“When that happens, there is less space, less time, more collisions… more forceful collisions; and what used to be the most dangerous instrument on the ice, the stick, is no longer. Now, the most dangerous instrument on the ice is the body-in-motion. The effect of a collision [in today’s game], can be significant,” Dryden says. “And the head is less-well protected than the rest of the body [in hockey]… the helmet doesn’t do as good a job protecting the head as other pads do for things like the knee, the elbow or the shoulder.”
And if the nature of the game has changed so significantly, shouldn’t penalties and rules for protecting the head catch up to it, he asks. “What’s the difference, really, of a hit to the head from an elbow, a stick, a shoulder or from a fist? They’re all hits to the head. We’ve just decided to understand them differently. But what they really all are, are hits to the head. Whether a hit is legal or illegal, intentional or accidental… the brain doesn’t distinguish. It’s still a blow to the brain. So you must deal with it in a consistent way.
“Again, all you need to do is watch a game now. Don’t watch the game that’s stuck in your head,” Dryden insists, noting that many longtime fans may be watching today’s game and looking for the way things were
, not as they are currently developing during matches.
“There aren’t that many hits to the head anymore. Watch the game. Truly watch it. What you’ll see are players who are far more skilled, doing far more remarkable things, where the focus is no longer on smashing people,” Dryden says. “If you want to do a test for yourself, watch the highlights post-game. I did this test. What you’ll see in the highlight packages are: one big hit, an injury, a few big saves, a few missed shots, and more than 20 goals scored. What do you think kids who are watching those highlights remember when they go to practice… or go play road hockey with their friends the next day? They are fantasizing about all the magical goals and moves they saw. That’s the game that is coming… in fact, it’s already here. Kids aren’t thinking about going out and hitting somebody. It’s not what they see when they watch games or highlights; and it’s not what they’re dreaming about doing when they play in their next games.”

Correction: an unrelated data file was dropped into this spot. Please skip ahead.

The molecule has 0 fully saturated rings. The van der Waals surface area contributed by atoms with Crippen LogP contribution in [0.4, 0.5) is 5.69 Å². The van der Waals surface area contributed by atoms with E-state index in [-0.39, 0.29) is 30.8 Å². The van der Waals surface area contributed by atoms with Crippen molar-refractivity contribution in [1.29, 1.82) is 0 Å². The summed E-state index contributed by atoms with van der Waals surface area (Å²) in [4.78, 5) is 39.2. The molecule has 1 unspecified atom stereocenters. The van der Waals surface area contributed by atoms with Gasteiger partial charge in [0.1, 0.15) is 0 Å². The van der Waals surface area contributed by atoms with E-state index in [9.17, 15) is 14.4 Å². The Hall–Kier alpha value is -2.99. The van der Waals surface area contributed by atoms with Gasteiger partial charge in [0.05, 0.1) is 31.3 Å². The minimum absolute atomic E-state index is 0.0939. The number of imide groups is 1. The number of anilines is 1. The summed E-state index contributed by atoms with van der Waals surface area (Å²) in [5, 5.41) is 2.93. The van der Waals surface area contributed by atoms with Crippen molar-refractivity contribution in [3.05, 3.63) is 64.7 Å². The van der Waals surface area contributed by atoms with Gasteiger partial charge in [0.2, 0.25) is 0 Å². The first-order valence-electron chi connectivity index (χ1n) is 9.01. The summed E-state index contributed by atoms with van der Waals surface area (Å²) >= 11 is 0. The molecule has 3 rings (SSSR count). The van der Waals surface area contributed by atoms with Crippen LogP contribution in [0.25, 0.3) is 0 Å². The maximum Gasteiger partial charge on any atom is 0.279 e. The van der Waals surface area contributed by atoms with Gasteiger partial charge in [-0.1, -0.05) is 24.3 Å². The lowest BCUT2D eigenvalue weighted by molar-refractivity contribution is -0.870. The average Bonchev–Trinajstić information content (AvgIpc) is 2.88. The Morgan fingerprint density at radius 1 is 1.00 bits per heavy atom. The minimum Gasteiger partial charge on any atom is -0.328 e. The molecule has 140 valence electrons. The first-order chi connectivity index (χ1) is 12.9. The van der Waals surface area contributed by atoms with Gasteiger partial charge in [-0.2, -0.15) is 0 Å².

BrainMatters: How close is the game today to making every hit to the head a penalty?
Dryden: “I can’t answer that. But I can tell you it is absolutely and easily doable. All you need to do is ask officials to do it. They make these adaptations all the time. This season, the big new rule was clamping down on slashing. They did it. And what happened? At first there were all kinds of arguments by coaches and players. But two weeks later, no arguments. Life goes on and players and coaches adapt. We can do the same thing with hits to the head. Hits to the head can be penalized. And if they were, players and coaches would adapt. Players take on what they’re asked to take on. As a player, you don’t determine who your opponent is. You’re presented with situations and asked to adapt to that. So in terms of a culture of something… if it is asked of you as a player, you do it.”
BrainMatters: Do you think that the culture of hitting in the game is changing as a result of players knowing how damaging hits to the head are?
Dryden: “That’s not the right discussion to have when it comes to concussions and hits to the head. It sounds so esoteric, ‘changing the culture of the game.’ What do we mean by that? That you need to have more respect for the other guy? People say there’s less respect between players in this generation than there was in prior generations. But I don’t think so. I think it was the absence of opportunity in the game before, where now there is the presence of opportunity because of the unrelenting speed of the games today and the need for every player to be going all-out, every shift.
“When you skate that fast and that hard at such close proximity, violent collisions will happen. Is it a different culture in the game today that has players slashing less? No. It is a decision that the stick is there to only deal with the puck. It isn’t there to obstruct, hook or slash an opponent. It is there for the puck, that’s what it was always there for. When we became lax with the rules on the stick, we toughened them again. Is this a change of culture? Are players now more respectful of others so they don’t slash? No. They don’t do it anymore because they’ll get a penalty if they do it. So they find other ways. If they can’t stop someone by slashing them, they’ll do it in a different way.
“Many of the decisions that are being made about the nature of penalties and punishments in hockey are based on a game that no longer exists. One of the things I say in my book is that those in the NHL offices have a background in hockey – they played the game, but they never played today’s game.
“Like in a lot of things, one tends to know what they always knew. But it’s that knowing that gets in the way of you seeing the new thing. It’s the game you see now that you should be reacting to and making decisions on.”